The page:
THOSE PEOPLE CALLED CONSERVATIVE BAPTIST By Bruce L. Shelley January 1, 2014
Conservative Baptist History
On a chilly day in 1943 in Chicago, the temperature hovered around zero most of the day. Newspapers on Michigan Avenue told about the Russian advance against the Germans at the Dnieper River. But across town at the Tabernacle Baptist Church, the men and women who climbed the steps to the auditorium of the church had neither the weather nor the war on their minds. They were gathering to do the work of God. These men and women, after prayer, ratified the recommendations of earlier meetings, elected eighteen directors, and appointed their first missionary couple, Mr. and Mrs. Eric Frykenberg, for service in India. This was the birth of CBFMS, the Conservative Baptist Foreign Mission Society, known as CBI and now World Venture.
Most of us consider 1943 a long time ago, a time before the atomic bomb, before the Beatles and Vietnam, before satellites, terrorism, crack and AIDS. But in these forty-four years, Conservative Baptists have sent nearly a thousand missionaries to Japan, Brazil, Indonesia, Austria, Zaire, and twenty-three other countries, and contributed significantly to the resurgence of American evangelicalism.
Conservative Baptists, counting about 230,000 members within their churches, are one of the mid-size Baptist groups in America. Their history and mission, however, make them a bit unusual in the list of Baptist bodies. In just over four decades Conservative Baptists have created what they like to call "the movement." Like many Americans, Conservative Baptists have their reasons for rejecting bureaucracies, especially religious bureaucracies. So, to avoid traditional denominational structures, Conservative Baptists choose to work within "the movement." They like the suggestions of action, growth and mission.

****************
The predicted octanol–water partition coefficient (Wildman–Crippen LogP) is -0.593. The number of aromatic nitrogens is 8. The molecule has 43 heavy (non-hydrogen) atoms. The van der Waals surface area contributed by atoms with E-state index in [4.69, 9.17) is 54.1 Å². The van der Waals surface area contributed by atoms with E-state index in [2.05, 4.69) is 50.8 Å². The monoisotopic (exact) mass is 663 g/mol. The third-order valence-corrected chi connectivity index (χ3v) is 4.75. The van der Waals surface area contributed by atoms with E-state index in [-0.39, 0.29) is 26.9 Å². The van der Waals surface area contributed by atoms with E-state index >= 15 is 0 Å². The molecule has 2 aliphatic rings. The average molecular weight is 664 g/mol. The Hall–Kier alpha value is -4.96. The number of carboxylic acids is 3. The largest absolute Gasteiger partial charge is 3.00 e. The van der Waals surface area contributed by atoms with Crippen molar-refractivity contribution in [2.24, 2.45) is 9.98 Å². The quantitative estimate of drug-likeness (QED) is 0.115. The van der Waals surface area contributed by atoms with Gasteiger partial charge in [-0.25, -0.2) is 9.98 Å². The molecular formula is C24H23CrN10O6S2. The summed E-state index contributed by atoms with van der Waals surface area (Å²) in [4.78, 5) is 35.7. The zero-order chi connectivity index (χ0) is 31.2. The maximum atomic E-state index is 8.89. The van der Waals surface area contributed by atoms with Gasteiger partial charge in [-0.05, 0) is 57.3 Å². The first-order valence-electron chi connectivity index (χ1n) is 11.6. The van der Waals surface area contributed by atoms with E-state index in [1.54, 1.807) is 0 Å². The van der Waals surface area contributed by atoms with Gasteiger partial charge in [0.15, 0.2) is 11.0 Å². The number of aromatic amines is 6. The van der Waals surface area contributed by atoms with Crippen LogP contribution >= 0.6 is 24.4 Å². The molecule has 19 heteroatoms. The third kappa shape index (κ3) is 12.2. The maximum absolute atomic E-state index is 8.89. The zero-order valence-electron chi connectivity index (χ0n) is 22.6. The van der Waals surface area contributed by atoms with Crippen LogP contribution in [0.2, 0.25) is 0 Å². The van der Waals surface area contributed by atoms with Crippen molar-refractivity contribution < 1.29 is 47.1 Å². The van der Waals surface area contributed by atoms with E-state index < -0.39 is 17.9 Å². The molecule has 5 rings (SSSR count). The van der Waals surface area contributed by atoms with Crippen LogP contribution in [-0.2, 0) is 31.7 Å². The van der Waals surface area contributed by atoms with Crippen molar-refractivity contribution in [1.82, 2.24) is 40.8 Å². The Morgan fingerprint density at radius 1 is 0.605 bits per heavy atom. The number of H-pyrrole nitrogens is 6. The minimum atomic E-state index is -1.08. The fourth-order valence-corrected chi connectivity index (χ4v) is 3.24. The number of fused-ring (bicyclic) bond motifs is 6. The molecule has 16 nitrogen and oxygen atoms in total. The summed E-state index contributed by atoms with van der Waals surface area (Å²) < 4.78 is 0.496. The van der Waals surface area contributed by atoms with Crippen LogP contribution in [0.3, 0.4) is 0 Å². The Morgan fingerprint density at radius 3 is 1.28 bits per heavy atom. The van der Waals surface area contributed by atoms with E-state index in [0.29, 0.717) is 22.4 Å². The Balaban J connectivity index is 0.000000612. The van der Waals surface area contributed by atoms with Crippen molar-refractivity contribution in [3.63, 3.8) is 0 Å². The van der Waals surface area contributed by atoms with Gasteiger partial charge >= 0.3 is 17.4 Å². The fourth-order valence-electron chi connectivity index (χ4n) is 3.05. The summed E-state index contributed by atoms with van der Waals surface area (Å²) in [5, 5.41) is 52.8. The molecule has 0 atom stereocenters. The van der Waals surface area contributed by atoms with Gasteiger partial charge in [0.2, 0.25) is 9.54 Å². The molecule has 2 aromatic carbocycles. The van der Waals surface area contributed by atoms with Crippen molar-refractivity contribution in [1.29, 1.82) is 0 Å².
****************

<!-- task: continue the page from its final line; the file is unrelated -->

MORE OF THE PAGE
The movement rallies about twelve hundred churches, chiefly in the northern United States, in the Conservative Baptist Association of America. But the movement also serves hundreds of other churches through CBInternational; Mission to the Americas, Southwestern Conservative Baptist Bible College in Phoenix, Arizona, and three theological seminaries, Denver Seminary, Western Seminary and the Conservative Baptist Seminary of the East. Since each of these agencies and schools has its own governing board and budget, the Conservative Baptist movement is not one, but seven organizations functioning like cooperating interdenominational or "para-church" ministries. The comparison to interdenominational schools and missions is appropriate because Conservative Baptists are a part of the larger picture of American evangelicalism during the last fifty years.
The 1940's mark not only the birth of Conservative Baptists, but also that of a host of well-known evangelical ministries including the National Association of Evangelicals, Youth for Christ, the Billy Graham Evangelistic Association, and the National Sunday School Association. During World War II and the years immediately following, millions of evangelicals felt that the hour had come for them to recover their mission to America and the nations beyond. Billy Graham is the best-known spokesman of this recovery, but Conservative Baptists have played a significant part. Conservative Baptists saw the hand of God in the creation of CBFMS, because they were committed to an orthodox missionary society for their churches. The background of that concern lies in the fundamentalist modernist struggle within the Northern (now American) Baptist denomination.